Good goat cheese lasagna

Published by under oppskrifter

I have fed on this baby lasagna for at least three days, so it should be enough food for 4 people as one meal.


For the tomato-vegetable-meat sauce (a Bolognese with an overload of vegetables):

  • Lots of vegetables, chopped in fairly small pieces :
  • - 1/2 squash (zucchini)
  • - 2-3 carrots, grated
  • - 1/2 aubergine (eggplant)
  • - 1/2 red pepper/capsicum
  • - 1 small onion
  • - 1/4 leek
  • - 5-6 small champignons
  • - 500 gr tinned crushed tomatoes
  • 400 gr minced pork
  • 2-3 tb herbs, I used dried oregano, basil, thyme, parsley, and bay leaves
  • 2-4 cloves of garlic ( I didn’t add any this time, since I’m going out tonight!)
  • 1 tb sweet chili sauce
  • 1 ts Worchestersauce (It’s pronounced «Woostah», did you know ?)
  • salt, freshly ground black pepper
  • 1 dl red wine (I wish! I didn’t have any, but if I had, I would’ve added it)

For the white, cheesy Bechamel sauce:

  • 4-5 dl goat milk
  • 1-2 tb butter (or margarine)
  • 2-3 tb flour
  • as much white, stored goat cheese as you want, I guess I used 8 slices, of the brand Balsfjord
  • nutmeg, pepper and salt for seasoning

How I did it:

I started with the mushrooms, since I like to fry them in a non-stick pan without any oil until they’ve lost most of their water, and then just add a few drops of oil in the last few minutes of frying. I seasoned them with salt and pepper and put them aside on some kitchen paper to dry off excess fat and water.

 <- My idea of perfectly fried champignons

Then I started with the vegetables; I fried onion, leek and capsicum in rape seed (Canola) oil a few minutes. A few minutes later I added the meat, let it brown a bit, and then I added the rest of the vegetables. Turned down the heat, and let the veggiemix simmer for about 15 minutes to make the vegetables loose some of their water. Then I added the canned tomatoes and the other ingredients, and let the thick sauce (it could almost be called a stew) continue to simmer over medium-low heat for at least additional 15 minutes.

In the meantime I got started on the Bechamel sauce. Well, I’ve checked with my dear friends Google and Wikipedia, and I guess you can call it a Mornay sauce by definition, since I added cheese to the Bechamel sauce. Since I followed the standard prosedure for making the sauce, I will not bother to write it down here when there already are good descriptions on «how to» on the net:

Bechamel Sauce recipe


I let about 6-8 slices of this beautiful,  well aged, white goat cheese melt into the finished, hot Bechamel sauce, and then added a few moore slices to the top layer of the lasagna. I layered it like this : First white sauce, then lasagna plates, red meat sauce, half the mushrooms, and then the Mornay sauce again, plates, meat sauce and mushrooms again. The top layer consisted of lasagna plates, Mornay sauce and the cheese on the very top…Into the oven for about 30 minutes, let it rest for 10 minutes, and then..I tried to take some delicious-looking pictures before I dived into it, patting myself on the shoulder whilst munching it down.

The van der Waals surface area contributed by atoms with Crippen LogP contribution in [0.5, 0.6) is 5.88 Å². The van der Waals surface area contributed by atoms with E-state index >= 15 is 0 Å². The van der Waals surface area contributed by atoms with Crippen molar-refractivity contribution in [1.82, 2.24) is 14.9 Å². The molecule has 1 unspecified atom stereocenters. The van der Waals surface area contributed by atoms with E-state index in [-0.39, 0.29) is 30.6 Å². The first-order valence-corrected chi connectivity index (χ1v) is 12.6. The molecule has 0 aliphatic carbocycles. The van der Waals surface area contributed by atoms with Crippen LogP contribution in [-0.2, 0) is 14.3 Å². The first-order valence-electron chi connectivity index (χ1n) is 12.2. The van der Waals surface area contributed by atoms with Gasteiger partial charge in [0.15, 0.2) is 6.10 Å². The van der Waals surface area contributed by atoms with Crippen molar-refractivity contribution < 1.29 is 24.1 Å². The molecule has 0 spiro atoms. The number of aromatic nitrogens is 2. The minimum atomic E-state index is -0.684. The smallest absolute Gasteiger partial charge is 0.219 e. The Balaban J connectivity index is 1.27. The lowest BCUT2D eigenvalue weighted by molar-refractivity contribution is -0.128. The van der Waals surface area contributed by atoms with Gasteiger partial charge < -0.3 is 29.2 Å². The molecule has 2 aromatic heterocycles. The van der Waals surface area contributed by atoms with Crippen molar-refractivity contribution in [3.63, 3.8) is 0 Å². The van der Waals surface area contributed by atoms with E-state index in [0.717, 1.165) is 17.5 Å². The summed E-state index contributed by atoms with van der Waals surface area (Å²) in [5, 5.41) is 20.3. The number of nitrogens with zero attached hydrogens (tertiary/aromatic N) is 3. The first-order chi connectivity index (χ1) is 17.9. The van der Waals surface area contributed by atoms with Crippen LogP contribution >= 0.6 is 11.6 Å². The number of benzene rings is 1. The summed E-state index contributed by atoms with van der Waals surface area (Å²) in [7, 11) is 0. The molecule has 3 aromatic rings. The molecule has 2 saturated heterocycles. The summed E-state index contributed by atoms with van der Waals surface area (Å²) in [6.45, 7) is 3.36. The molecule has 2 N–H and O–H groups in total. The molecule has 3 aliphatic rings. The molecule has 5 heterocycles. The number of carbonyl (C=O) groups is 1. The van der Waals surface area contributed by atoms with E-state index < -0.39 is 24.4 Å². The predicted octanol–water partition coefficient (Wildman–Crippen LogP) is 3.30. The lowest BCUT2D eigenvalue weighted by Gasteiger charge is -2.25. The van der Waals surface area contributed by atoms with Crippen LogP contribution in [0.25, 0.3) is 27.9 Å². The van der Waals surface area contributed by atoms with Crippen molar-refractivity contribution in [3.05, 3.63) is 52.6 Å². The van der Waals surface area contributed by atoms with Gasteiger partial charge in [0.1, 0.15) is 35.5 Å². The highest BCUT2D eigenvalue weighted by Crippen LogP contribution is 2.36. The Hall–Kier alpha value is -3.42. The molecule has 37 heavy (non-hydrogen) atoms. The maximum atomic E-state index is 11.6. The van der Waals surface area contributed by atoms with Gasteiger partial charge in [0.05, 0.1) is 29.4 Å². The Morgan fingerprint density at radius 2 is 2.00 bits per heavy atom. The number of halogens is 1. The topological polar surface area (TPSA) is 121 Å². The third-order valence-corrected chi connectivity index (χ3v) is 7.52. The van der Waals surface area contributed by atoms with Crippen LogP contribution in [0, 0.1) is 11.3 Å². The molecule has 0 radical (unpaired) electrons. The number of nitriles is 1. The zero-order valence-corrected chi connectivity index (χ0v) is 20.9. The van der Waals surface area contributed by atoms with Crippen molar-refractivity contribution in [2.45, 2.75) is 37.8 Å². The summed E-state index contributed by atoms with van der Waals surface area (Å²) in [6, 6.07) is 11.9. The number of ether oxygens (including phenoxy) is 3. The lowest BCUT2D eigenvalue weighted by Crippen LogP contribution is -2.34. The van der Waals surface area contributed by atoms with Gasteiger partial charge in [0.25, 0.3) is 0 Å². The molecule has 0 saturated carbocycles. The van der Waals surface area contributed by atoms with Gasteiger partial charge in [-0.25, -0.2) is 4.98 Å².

Oh, and I made a salad to eat on the side! Although good-tasting food is good for you, a fresh salad has never killed anyone either. I used a pre-pepared herb salad dressing-mix and drizzled it over grated carrots, leek in thin rings, tomato-cubes, sunflower seeds and minced red capsicum. Crunchy and delicious! A nice balsamic vinager vinaigrette would have been a great substitute for the dressing-mix.

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sept 05 2008

My dog Duxie

Published by under Meg og mitt liv

 I had a flashback to my childhood today at university; a friend brought a dog she’s watching with her to «my» office; a black giant schnauzer female called Wilma. I never had a dog growing up (even though it was all I asked for every Christmas many years in a row), but we used to babysit the dog of a friend of my dad – also a giant schnauzer, a female called Duxie. I think we had her almost every other weekend and most of the school breaks and holidays, and during those three years she became a very loved family member. She had no dicipline since her owner really didn’t have any time to train and take proper care of her (he’s a taxi driver), but we were happy since she got to come to us quite frequently. She would jump up and place her big paws on your chest in order to lick your face; I’ve never been afraid of big excited dogs and I can thank Duxie for that. Somehow she thought she was a lap dog; you couldn’t sit in a couch for 5 minutes before she came over to you and tried to climb onto your lap. Her favourite trick was to sink her fluffy beard in her water bowl and then place her big head (and now dripping wet beard) on your knee. I still miss her, and some day I’ll get a big jumpy dog myself. I took some pictures of Wilma; Duxie didn’t look much like her; she was more athletic and had longer legs, but they’re the same breed. I don’t have any pictures of Duxie in digital, but here are some of Wilma. She’s such a sweetheart, it didn’t take her long time to accept my knee as a head-rest platform.